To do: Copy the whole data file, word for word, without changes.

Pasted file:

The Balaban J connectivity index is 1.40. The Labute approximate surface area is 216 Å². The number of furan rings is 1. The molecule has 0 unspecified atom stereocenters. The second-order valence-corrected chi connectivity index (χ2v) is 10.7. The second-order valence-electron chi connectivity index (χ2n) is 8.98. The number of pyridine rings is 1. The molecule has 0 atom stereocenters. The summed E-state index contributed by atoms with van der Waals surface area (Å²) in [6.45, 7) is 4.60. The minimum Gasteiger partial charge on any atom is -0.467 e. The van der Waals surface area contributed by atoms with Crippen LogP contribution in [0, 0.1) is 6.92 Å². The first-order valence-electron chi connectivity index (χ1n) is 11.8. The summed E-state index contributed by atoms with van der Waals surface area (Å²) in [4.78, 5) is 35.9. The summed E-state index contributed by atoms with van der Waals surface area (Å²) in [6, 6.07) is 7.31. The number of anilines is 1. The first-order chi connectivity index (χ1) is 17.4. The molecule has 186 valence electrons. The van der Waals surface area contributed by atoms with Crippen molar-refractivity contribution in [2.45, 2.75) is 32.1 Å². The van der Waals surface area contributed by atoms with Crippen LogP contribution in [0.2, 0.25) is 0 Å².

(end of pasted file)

The Balaban J connectivity index is 1.40. The Labute approximate surface area is 216 Å². The number of furan rings is 1. The molecule has 0 unspecified atom stereocenters. The second-order valence-corrected chi connectivity index (χ2v) is 10.7. The second-order valence-electron chi connectivity index (χ2n) is 8.98. The number of pyridine rings is 1. The molecule has 0 atom stereocenters. The summed E-state index contributed by atoms with van der Waals surface area (Å²) in [6.45, 7) is 4.60. The minimum Gasteiger partial charge on any atom is -0.467 e. The van der Waals surface area contributed by atoms with Crippen LogP contribution in [0, 0.1) is 6.92 Å². The first-order valence-electron chi connectivity index (χ1n) is 11.8. The summed E-state index contributed by atoms with van der Waals surface area (Å²) in [4.78, 5) is 35.9. The summed E-state index contributed by atoms with van der Waals surface area (Å²) in [6, 6.07) is 7.31. The number of anilines is 1. The first-order chi connectivity index (χ1) is 17.4. The molecule has 186 valence electrons. The van der Waals surface area contributed by atoms with Crippen molar-refractivity contribution in [2.45, 2.75) is 32.1 Å². The van der Waals surface area contributed by atoms with Crippen LogP contribution in [0.2, 0.25) is 0 Å².